Sauté shallot and ginger in olive oil for 4 minutes, or until browned. Add kale. Sauté for 5 more minutes. Add ½ cup water and sauté for 5 more minutes. Stir to incorporate, turn off heat, and mix with cooked beans and quinoa. Toss with olive oil and vinegar.

Serve at room temperature.

Shallots and ginger are warming, digestive, and stimulate the immune system.

Miso Walnut Porridge

You will need:

  • 1 Tablespoon coconut oil

  • 1 cup walnut halves and pieces

  • ½ teaspoon each: coriander and cardamom

  • ½ cup rolled oats

  • 1 cup water

  • ½ teaspoon miso

Heat coconut oil in a small stock pot.

Add walnuts, coriander, and cardamom. Toast on low heat for 3 or 4 minutes.

Add oats and water. Bring to a boil, reduce heat to simmer and cook, uncovered, for 10 minutes, stirring occasionally. Turn off heat, add miso, stir to incorporate, and enjoy!

This is a terrific breakfast or a wonderful addition to a dinner of poached chicken and steamed kale.

Have you ever had savory oats? I think they're delicious. They also soothe the nervous system and support healthy transit time and elimination. They're a perfect warming grain for fall and winter.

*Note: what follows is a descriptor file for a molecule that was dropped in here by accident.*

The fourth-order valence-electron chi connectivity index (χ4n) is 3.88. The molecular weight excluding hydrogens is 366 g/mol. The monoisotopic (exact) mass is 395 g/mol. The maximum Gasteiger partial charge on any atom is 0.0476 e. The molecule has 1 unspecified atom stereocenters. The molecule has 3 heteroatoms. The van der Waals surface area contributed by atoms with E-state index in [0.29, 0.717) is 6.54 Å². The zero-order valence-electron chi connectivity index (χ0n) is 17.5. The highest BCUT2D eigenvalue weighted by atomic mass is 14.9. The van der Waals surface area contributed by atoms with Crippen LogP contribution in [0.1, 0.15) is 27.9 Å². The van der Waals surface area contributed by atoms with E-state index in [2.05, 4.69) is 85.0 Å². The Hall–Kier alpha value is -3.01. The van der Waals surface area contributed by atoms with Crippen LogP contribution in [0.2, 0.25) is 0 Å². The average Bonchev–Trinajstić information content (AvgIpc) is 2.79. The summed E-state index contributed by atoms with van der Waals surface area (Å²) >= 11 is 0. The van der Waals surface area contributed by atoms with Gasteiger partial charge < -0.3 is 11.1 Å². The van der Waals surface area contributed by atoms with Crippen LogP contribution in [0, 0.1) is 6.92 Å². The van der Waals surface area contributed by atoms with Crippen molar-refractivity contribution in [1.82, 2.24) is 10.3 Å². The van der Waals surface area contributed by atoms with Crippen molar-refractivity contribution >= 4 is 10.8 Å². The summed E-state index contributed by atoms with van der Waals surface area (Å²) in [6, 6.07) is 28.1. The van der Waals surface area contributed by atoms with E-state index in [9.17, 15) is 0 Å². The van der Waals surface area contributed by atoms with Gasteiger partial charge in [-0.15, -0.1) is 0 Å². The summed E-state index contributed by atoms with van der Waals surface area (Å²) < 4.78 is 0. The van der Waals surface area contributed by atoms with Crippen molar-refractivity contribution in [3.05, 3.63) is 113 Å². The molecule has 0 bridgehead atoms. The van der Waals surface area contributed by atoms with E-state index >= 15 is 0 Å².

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Mexico-Inspired Feast

As the weather starts warming slowly, I try to move my body more, breathe the fresh air even though it's cold, and eat more spicy food. Spice from the capsicum family (peppers and paprika) awakens the digestive system, accelerates the metabolism, and improves circulation.

I am inspired to share a Mexican-style meal, which reminds me of my visits to the Yucatan Peninsula. Every part of Mexico has its own regional cuisine. These dishes are familiar to me from my time in Chiapas.

Many of these ingredients, including garlic, cinnamon, and rice, have incredible healing properties.

With chills and weakness brought on by a cold, cinnamon's (cinnamomum sativum) anti-microbial activity stops the development of pathogenic bacteria. The active components in its essential oils warm the body. Try sprinkling it on buttered toast or adding it to applesauce.